Myanmar - 8,956,373rd verse, same as the first

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Myanmar - 8,956,373rd verse, same as the first

Postby El Pelon » Tue Jan 28, 2020 11:15 am

And the hits have just continued to keep coming in Myanmar. When the world cares to look, they tend to only look at the Rohingya/Rakhine State these days, but all the other ethnics are still in the suck....just like always...but not enough people care about them to make them front page news in international press....just like always. The regional stuff still puts the info out there though.

https://www.bnionline.net/en/news/eight ... uary-alone

Eight civilians have been injured by landmines in northern Shan State this month, the Ta’ang Women’s Organization (TWO) has reported.

TWO spokesperson Lway Chi Sangar said that this includes six people in Kyaukme Township, one person in Namhsan, and one more in Namtu.

Three of the Kyaukme victims were from Ahpyaung village, two from Pan Lawt, and one from Tawng Paloe. The explosion in Namhsan occurred in Pan Neim village. At the time of reporting, NMG was unable to obtain the village name where the landmine went off in Namtu.

The explosions occurred on January 3, 6, 19, 21, and 23.

“Three [of the] people were working on their rotating farm in the mountains. They were injured by a landmine explosion when they went to their rotating farm with their motorbike,” Lway Chi Sangar told NMG.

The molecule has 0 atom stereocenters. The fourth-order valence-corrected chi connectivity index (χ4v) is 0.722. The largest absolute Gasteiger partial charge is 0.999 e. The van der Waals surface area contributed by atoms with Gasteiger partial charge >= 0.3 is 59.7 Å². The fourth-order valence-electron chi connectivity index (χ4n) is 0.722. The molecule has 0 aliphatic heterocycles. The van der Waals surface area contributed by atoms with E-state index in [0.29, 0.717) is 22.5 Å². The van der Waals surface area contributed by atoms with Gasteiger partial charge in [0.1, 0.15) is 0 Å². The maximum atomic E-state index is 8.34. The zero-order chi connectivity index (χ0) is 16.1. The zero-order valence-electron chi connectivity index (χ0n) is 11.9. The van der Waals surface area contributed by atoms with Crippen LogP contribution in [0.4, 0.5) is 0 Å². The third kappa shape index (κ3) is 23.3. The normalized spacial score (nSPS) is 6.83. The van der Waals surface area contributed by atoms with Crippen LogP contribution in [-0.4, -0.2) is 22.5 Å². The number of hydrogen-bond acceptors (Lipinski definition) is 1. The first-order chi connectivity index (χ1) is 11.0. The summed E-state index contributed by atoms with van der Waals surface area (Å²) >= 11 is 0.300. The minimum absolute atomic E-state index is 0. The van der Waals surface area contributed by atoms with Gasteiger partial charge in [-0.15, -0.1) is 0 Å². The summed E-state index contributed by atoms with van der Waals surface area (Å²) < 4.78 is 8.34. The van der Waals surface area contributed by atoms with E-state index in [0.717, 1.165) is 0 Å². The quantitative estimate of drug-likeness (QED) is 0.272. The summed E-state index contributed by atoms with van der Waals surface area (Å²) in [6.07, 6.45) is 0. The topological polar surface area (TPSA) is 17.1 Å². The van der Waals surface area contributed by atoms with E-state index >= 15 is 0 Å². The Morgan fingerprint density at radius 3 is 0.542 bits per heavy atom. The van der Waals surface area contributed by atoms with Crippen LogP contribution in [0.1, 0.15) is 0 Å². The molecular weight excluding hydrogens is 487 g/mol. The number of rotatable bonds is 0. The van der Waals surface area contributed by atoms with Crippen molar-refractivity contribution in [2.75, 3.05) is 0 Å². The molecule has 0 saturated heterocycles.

In Ahpyaung village in Kyaukme, Mai Kyaw Shwin, 27, Mai Kyaw Lin, 28, and Mai Min Naing, 30, were all injured when a landmine went off as they searched for firewood in the nearby jungle.

One of the three individuals was in critical condition and transferred to a larger public hospital in another region on January 23—the other two received treatment at a local hospital, according to TWO.

“All of their injuries are in critical. One victim has had his left leg broken. Another victim got injuries to his stomach and his intestines came out… Another victim got injuries to his legs,” Lway Chi Sangar told NMG. “The two victims, who got injuries to their legs, received medical treatment at Kyaukme hospital, and the victim was transferred into Mandalay hospital.”

It is unknown which armed group planted the landmines in question. Locals have demanded that both the Burma Army and ethnic armed organizations not plant landmines near civilian villages and farms.

TWO also demanded that respective armed organizations cover medical needs of and provide necessary assistance to landmine victims.

The Burma Army, Ta’ang National Liberation Army, Kachin Independence Organization, Restoration Council of Shan State, and various military-backed People’s Militia Forces are active Kyaukme, Namhsan, and Namtu townships in northern Shan State.